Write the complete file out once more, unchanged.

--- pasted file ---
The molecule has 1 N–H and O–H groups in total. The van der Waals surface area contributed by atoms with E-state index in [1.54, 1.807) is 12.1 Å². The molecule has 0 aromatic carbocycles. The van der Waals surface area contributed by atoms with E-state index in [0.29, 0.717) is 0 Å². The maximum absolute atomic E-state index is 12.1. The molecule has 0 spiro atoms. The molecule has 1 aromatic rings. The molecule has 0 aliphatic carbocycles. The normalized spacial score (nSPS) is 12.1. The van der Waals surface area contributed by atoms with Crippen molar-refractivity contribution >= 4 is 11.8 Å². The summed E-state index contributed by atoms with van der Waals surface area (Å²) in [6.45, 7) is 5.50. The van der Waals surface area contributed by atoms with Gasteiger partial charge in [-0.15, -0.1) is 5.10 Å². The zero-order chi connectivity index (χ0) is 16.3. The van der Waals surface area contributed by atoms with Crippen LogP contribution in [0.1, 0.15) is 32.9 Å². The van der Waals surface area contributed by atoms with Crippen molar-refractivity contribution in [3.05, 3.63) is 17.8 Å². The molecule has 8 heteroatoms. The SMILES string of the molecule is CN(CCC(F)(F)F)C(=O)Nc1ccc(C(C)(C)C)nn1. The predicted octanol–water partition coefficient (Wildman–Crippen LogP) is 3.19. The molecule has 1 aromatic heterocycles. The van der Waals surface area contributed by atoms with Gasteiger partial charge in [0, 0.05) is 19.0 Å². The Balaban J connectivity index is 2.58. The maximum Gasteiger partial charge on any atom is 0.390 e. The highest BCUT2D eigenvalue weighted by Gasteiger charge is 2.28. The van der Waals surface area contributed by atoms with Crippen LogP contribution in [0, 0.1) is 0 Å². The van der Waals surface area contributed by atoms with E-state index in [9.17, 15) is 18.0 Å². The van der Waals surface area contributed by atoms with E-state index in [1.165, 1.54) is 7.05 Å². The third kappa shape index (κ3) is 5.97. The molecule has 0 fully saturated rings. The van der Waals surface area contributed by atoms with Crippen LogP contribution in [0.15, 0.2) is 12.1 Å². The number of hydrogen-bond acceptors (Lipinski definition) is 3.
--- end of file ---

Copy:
The molecule has 1 N–H and O–H groups in total. The van der Waals surface area contributed by atoms with E-state index in [1.54, 1.807) is 12.1 Å². The molecule has 0 aromatic carbocycles. The van der Waals surface area contributed by atoms with E-state index in [0.29, 0.717) is 0 Å². The maximum absolute atomic E-state index is 12.1. The molecule has 0 spiro atoms. The molecule has 1 aromatic rings. The molecule has 0 aliphatic carbocycles. The normalized spacial score (nSPS) is 12.1. The van der Waals surface area contributed by atoms with Crippen molar-refractivity contribution >= 4 is 11.8 Å². The summed E-state index contributed by atoms with van der Waals surface area (Å²) in [6.45, 7) is 5.50. The van der Waals surface area contributed by atoms with Gasteiger partial charge in [-0.15, -0.1) is 5.10 Å². The zero-order chi connectivity index (χ0) is 16.3. The van der Waals surface area contributed by atoms with Crippen LogP contribution in [0.1, 0.15) is 32.9 Å². The van der Waals surface area contributed by atoms with Crippen molar-refractivity contribution in [3.05, 3.63) is 17.8 Å². The molecule has 8 heteroatoms. The SMILES string of the molecule is CN(CCC(F)(F)F)C(=O)Nc1ccc(C(C)(C)C)nn1. The predicted octanol–water partition coefficient (Wildman–Crippen LogP) is 3.19. The molecule has 1 aromatic heterocycles. The van der Waals surface area contributed by atoms with Gasteiger partial charge in [0, 0.05) is 19.0 Å². The Balaban J connectivity index is 2.58. The maximum Gasteiger partial charge on any atom is 0.390 e. The highest BCUT2D eigenvalue weighted by Gasteiger charge is 2.28. The van der Waals surface area contributed by atoms with Crippen LogP contribution in [0, 0.1) is 0 Å². The van der Waals surface area contributed by atoms with E-state index in [9.17, 15) is 18.0 Å². The van der Waals surface area contributed by atoms with E-state index in [1.165, 1.54) is 7.05 Å². The third kappa shape index (κ3) is 5.97. The molecule has 0 fully saturated rings. The van der Waals surface area contributed by atoms with Crippen LogP contribution in [0.15, 0.2) is 12.1 Å². The number of hydrogen-bond acceptors (Lipinski definition) is 3.